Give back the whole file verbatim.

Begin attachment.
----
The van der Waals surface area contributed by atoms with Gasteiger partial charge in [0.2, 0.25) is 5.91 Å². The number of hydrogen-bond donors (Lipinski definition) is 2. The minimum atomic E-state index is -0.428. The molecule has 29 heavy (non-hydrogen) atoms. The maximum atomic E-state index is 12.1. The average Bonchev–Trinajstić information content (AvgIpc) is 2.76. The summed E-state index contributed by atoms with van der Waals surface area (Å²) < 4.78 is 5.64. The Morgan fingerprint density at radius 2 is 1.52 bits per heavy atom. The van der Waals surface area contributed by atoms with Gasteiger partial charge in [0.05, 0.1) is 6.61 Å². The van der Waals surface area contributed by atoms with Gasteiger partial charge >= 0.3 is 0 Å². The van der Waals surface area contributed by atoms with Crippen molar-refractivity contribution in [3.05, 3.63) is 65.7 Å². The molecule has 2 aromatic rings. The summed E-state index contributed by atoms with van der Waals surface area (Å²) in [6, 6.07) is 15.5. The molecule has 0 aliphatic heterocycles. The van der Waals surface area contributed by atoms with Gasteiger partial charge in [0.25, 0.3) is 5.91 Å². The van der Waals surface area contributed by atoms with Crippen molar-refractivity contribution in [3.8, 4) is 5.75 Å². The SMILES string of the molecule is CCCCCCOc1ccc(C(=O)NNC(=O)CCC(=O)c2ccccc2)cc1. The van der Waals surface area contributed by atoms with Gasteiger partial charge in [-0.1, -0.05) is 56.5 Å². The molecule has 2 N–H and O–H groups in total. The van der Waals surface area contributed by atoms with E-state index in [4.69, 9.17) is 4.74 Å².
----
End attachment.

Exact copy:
The van der Waals surface area contributed by atoms with Gasteiger partial charge in [0.2, 0.25) is 5.91 Å². The number of hydrogen-bond donors (Lipinski definition) is 2. The minimum atomic E-state index is -0.428. The molecule has 29 heavy (non-hydrogen) atoms. The maximum atomic E-state index is 12.1. The average Bonchev–Trinajstić information content (AvgIpc) is 2.76. The summed E-state index contributed by atoms with van der Waals surface area (Å²) < 4.78 is 5.64. The Morgan fingerprint density at radius 2 is 1.52 bits per heavy atom. The van der Waals surface area contributed by atoms with Gasteiger partial charge in [0.05, 0.1) is 6.61 Å². The van der Waals surface area contributed by atoms with Gasteiger partial charge >= 0.3 is 0 Å². The van der Waals surface area contributed by atoms with Crippen molar-refractivity contribution in [3.05, 3.63) is 65.7 Å². The molecule has 2 aromatic rings. The summed E-state index contributed by atoms with van der Waals surface area (Å²) in [6, 6.07) is 15.5. The molecule has 0 aliphatic heterocycles. The van der Waals surface area contributed by atoms with Gasteiger partial charge in [0.25, 0.3) is 5.91 Å². The van der Waals surface area contributed by atoms with Crippen molar-refractivity contribution in [3.8, 4) is 5.75 Å². The SMILES string of the molecule is CCCCCCOc1ccc(C(=O)NNC(=O)CCC(=O)c2ccccc2)cc1. The van der Waals surface area contributed by atoms with Gasteiger partial charge in [-0.1, -0.05) is 56.5 Å². The molecule has 2 N–H and O–H groups in total. The van der Waals surface area contributed by atoms with E-state index in [4.69, 9.17) is 4.74 Å².